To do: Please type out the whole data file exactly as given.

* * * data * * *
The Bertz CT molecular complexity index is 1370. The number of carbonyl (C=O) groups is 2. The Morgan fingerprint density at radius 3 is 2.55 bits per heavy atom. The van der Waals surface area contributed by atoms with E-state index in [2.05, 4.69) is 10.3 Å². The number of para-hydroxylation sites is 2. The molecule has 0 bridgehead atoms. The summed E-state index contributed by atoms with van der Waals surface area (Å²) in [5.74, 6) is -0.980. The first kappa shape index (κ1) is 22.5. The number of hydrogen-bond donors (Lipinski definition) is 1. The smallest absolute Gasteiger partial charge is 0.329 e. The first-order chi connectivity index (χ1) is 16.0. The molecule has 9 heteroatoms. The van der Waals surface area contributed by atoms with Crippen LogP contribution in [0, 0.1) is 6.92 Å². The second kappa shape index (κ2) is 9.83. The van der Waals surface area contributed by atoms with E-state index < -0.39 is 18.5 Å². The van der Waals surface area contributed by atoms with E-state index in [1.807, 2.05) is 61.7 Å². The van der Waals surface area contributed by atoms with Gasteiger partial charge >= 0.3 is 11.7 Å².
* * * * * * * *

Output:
The Bertz CT molecular complexity index is 1370. The number of carbonyl (C=O) groups is 2. The Morgan fingerprint density at radius 3 is 2.55 bits per heavy atom. The van der Waals surface area contributed by atoms with E-state index in [2.05, 4.69) is 10.3 Å². The number of para-hydroxylation sites is 2. The molecule has 0 bridgehead atoms. The summed E-state index contributed by atoms with van der Waals surface area (Å²) in [5.74, 6) is -0.980. The first kappa shape index (κ1) is 22.5. The number of hydrogen-bond donors (Lipinski definition) is 1. The smallest absolute Gasteiger partial charge is 0.329 e. The first-order chi connectivity index (χ1) is 16.0. The molecule has 9 heteroatoms. The van der Waals surface area contributed by atoms with Crippen LogP contribution in [0, 0.1) is 6.92 Å². The second kappa shape index (κ2) is 9.83. The van der Waals surface area contributed by atoms with E-state index < -0.39 is 18.5 Å². The van der Waals surface area contributed by atoms with E-state index in [1.807, 2.05) is 61.7 Å². The van der Waals surface area contributed by atoms with Gasteiger partial charge >= 0.3 is 11.7 Å².